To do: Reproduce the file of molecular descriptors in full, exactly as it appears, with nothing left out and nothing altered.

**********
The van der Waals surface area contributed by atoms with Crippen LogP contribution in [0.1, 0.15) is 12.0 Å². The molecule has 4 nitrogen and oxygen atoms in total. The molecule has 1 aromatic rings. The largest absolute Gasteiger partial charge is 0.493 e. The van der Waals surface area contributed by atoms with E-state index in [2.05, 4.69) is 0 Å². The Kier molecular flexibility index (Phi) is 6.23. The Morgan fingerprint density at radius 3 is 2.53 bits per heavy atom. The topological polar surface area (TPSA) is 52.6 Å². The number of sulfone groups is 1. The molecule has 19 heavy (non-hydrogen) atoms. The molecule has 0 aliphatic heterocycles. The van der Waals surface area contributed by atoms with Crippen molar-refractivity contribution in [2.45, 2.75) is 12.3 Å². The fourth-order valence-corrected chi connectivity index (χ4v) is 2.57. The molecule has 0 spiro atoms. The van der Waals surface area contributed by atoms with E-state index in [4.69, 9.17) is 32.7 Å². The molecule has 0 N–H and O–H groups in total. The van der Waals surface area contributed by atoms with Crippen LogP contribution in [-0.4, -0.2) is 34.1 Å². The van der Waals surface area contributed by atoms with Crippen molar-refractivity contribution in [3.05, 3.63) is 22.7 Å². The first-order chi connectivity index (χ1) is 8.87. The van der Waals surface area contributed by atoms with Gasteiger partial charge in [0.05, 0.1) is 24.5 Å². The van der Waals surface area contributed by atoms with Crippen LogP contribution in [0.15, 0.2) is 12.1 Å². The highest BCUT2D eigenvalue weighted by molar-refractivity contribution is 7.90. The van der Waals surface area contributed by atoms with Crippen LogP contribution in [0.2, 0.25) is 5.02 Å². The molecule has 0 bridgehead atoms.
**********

The van der Waals surface area contributed by atoms with Crippen LogP contribution in [0.1, 0.15) is 12.0 Å². The molecule has 4 nitrogen and oxygen atoms in total. The molecule has 1 aromatic rings. The largest absolute Gasteiger partial charge is 0.493 e. The van der Waals surface area contributed by atoms with E-state index in [2.05, 4.69) is 0 Å². The Kier molecular flexibility index (Phi) is 6.23. The Morgan fingerprint density at radius 3 is 2.53 bits per heavy atom. The topological polar surface area (TPSA) is 52.6 Å². The number of sulfone groups is 1. The molecule has 19 heavy (non-hydrogen) atoms. The molecule has 0 aliphatic heterocycles. The van der Waals surface area contributed by atoms with Crippen molar-refractivity contribution in [2.45, 2.75) is 12.3 Å². The fourth-order valence-corrected chi connectivity index (χ4v) is 2.57. The molecule has 0 spiro atoms. The van der Waals surface area contributed by atoms with E-state index in [4.69, 9.17) is 32.7 Å². The molecule has 0 N–H and O–H groups in total. The van der Waals surface area contributed by atoms with Crippen LogP contribution in [-0.4, -0.2) is 34.1 Å². The van der Waals surface area contributed by atoms with Crippen molar-refractivity contribution in [3.05, 3.63) is 22.7 Å². The first-order chi connectivity index (χ1) is 8.87. The van der Waals surface area contributed by atoms with Gasteiger partial charge in [0.05, 0.1) is 24.5 Å². The van der Waals surface area contributed by atoms with Crippen LogP contribution in [0.15, 0.2) is 12.1 Å². The highest BCUT2D eigenvalue weighted by molar-refractivity contribution is 7.90. The van der Waals surface area contributed by atoms with Crippen LogP contribution in [0.2, 0.25) is 5.02 Å². The molecule has 0 bridgehead atoms.